This week, the Democratic National Convention descended into Philadelphia, and you could have probably guessed that taxing the wealthy would come up. The party's nominee Hillary Clinton has made closing a loophole that would require employees of hedge funds and private equity firms to pay more in taxes one of the central themes of her campaign, and you'd be hard pressed to find a Democratic tax plan bouncing around the convention room floor that didn't include a tax hike on the wealthiest Americans at its center.

Of course, there are some in the country that believe taxing the highest earners is an assault on industry, or a punishment for being successful. After all, to some, Robin Hood is a villain. It's an argument as old as time, and as fiercely debated now as ever before.

But how did we get here? And what is the historical precedent for this progressive tax system? The answers to those questions, of course, are far more complex than any stump speech can truly encapsulate. Just ask Kenneth Scheve and David Stasavage.

Scheve is a Professor of Political Science at Stanford University and a Senior Fellow at Stanford's Freeman Spogli Institute. He currently serves as Director of the Europe Center at FSI and the Stanford Global Studies Division. Stasavage is a Julius Silver Professor and Chair of the Wilf Family Department of Politics at New York University.

In a project that took the two five years, Scheve and Stasavage constructed databases of tax rates and policies over the course of the last two centuries for 20 countries worldwide. They then looked into when countries have taxed their wealthiest citizens most heavily, and what may have led to those increased rates.

The research found that countries started to adopt a modern, progressive tax system as early as the 19th century, but it was still rare to see anything more than a 10 percent tax rate on income for the richest citizens. That changed during the 20th century, when many countries adopted very high tax rates for the wealthy--by the 1950s to the tune of over 60 percent on average. That remained the case until the 1980s, when top earners saw a steep drop off. Today, average top income tax rates for the rich in the countries studied sit at just under 40 percent.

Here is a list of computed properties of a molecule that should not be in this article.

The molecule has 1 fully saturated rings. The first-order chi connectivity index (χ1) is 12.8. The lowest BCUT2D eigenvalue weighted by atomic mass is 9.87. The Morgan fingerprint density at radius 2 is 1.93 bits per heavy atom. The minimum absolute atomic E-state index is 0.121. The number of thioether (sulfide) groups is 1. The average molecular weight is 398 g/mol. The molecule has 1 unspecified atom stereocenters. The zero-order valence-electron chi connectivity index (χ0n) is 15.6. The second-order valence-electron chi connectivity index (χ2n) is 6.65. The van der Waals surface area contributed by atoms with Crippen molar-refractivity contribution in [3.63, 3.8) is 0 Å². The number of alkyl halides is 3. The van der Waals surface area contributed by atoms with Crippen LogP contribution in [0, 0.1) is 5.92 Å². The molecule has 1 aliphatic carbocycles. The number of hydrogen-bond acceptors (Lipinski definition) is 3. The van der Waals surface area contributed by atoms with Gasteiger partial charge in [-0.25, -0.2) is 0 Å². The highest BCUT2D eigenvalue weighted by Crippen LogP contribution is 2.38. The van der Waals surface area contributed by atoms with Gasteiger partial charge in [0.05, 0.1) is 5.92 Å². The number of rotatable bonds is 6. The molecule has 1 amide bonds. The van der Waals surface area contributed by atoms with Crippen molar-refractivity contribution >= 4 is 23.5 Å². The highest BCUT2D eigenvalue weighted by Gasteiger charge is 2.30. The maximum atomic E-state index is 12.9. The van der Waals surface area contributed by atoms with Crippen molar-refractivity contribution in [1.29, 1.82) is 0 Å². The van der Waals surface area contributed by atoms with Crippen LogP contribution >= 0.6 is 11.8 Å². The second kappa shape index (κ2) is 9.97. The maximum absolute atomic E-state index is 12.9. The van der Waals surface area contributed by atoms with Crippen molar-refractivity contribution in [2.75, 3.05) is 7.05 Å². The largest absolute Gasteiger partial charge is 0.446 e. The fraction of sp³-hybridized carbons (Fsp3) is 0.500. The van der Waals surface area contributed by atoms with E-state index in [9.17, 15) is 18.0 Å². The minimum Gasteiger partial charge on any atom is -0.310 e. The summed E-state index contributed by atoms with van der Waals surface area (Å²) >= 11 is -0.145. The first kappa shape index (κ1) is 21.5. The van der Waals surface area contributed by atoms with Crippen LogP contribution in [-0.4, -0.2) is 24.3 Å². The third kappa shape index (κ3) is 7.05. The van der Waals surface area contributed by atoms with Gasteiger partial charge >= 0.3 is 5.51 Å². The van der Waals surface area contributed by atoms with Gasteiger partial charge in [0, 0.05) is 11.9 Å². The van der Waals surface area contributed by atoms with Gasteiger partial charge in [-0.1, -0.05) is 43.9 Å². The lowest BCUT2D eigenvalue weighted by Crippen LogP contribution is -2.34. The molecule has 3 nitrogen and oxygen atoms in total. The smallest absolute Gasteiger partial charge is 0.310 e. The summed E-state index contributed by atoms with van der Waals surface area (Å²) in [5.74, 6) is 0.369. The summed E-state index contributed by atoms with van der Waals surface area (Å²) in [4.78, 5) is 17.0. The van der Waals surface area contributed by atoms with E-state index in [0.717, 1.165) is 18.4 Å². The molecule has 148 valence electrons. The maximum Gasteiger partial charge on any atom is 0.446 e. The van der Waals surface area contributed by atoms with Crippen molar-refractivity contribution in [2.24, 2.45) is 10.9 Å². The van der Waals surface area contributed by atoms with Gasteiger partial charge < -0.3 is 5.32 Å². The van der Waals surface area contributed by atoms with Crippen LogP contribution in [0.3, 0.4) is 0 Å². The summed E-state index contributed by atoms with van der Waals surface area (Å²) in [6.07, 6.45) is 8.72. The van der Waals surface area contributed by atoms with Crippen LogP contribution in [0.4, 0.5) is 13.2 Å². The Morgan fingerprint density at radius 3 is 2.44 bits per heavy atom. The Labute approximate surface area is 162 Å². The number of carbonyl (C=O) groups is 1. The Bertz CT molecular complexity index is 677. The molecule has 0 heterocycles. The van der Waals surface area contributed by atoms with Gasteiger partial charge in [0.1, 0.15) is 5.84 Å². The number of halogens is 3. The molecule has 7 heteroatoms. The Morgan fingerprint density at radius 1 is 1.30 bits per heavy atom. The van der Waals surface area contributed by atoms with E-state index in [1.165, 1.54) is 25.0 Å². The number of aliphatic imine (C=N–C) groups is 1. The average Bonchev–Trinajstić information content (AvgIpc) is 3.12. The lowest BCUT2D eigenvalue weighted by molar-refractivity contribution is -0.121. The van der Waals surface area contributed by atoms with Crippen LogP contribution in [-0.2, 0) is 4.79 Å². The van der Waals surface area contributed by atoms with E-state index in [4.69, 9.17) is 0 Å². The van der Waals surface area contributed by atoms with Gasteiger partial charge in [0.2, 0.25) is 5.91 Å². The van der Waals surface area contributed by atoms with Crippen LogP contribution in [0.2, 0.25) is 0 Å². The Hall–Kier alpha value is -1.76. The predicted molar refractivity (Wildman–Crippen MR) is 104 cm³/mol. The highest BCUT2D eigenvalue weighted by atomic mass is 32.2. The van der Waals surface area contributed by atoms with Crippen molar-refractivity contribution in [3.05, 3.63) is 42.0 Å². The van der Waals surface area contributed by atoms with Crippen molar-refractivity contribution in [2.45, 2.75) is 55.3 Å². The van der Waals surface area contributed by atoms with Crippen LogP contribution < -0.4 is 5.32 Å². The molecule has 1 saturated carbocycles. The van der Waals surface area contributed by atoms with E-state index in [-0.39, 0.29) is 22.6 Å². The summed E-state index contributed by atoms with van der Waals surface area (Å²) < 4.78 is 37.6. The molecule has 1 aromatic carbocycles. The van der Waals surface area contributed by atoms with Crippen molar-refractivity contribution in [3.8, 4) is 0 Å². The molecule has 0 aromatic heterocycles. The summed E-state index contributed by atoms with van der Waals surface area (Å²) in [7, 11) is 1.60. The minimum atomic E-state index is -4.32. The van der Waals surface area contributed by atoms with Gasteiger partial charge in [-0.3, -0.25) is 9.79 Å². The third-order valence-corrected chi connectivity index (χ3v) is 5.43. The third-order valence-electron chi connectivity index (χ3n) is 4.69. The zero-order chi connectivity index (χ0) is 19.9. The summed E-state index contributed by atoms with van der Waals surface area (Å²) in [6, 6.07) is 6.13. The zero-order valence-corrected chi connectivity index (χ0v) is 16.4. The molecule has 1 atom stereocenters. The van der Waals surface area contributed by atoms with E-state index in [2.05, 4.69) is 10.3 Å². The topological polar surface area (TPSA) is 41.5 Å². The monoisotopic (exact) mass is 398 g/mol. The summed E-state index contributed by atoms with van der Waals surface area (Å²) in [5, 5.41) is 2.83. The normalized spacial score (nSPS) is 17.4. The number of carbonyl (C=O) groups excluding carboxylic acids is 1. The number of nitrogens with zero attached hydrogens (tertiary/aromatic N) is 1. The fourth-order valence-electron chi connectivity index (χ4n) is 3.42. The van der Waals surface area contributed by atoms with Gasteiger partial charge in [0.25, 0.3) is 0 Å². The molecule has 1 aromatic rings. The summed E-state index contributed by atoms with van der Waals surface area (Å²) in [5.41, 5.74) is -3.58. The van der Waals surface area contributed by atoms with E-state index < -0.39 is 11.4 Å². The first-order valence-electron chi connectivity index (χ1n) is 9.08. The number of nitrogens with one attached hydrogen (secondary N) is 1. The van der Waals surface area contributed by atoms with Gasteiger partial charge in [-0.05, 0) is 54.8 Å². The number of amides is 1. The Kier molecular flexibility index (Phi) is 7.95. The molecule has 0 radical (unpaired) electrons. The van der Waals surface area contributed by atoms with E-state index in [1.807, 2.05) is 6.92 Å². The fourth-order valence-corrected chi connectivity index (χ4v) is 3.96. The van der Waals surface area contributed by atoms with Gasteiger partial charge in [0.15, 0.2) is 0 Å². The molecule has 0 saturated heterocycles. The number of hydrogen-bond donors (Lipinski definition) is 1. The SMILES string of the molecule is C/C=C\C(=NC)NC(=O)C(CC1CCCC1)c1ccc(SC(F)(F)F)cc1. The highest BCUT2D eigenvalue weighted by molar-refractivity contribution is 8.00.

The reason for these fluctuations? The mass warfare of the 1900s.

Scheve and Stasavage argue that there was societal notion that, since a larger burden was borne by the lower-to-middle class who fought through the two World Wars, these members of society should carry a lower tax burden.

"The rhetoric around tax policy in the years after these wars was that compensatory sacrifice arguments still applied because of the benefits promised to soldiers and outstanding war debts which still had to be paid," Scheve told me in an interview.

However, that landscape changed drastically in the decades that followed. Between technological advancements and the armed services becoming completely voluntary, the mindset evolved.

"The changing nature of warfare, whereby a much smaller percentage of the U.S. population is actually fighting in wars, and the evolution of the fully voluntary armed services have changed the logic that drove much of current tax policy," Scheve explained. "As a result, arguments about compensating for the sacrifices made in these wars - justly or unjustly - are not as compelling."

"If you think about Iraq and Afghanistan," Stasavage interjected. "It's different because it's voluntary. It's hard to build a fairness argument behind targeting the rich with higher taxes when most of the middle class isn't sacrificing for these wars either."

And thus, we reach the crux of the modern argument. Many wealthy Americans feel what they pay is unjustly onerous as it is, and to raise their taxes would be nothing short of criminal. Of course, many feel that the wealthy still fall far short of paying their fair share. So after looking at this historical context, what do Scheve and Stasavage think?

"I don't have a strong opinion about that, because I really do think it is how you think about these different fairness considerations and how to treat citizens as equals," Scheve said. "There are basically two schools of thought: people who think you should tax everyone at the same rate, and people who think you should tax the rich more because they can afford it. It seems like maybe a fair tax is something that takes both of those considerations into account to some extent. Something similar to what we have today though with fewer loopholes to enhance a shared sense of equal treatment."

But much like the American people, these two authors can't find consensus on the issue.

"Personally, I'm probably more of an ability to pay type where statutory rates would go higher," Stasavage said. "But I recognize that anything that has the potential to be durable needs to be a compromise between these two views."

One thing seems clear: the issue requires compromise. Will we ever get one? That's another story entirely.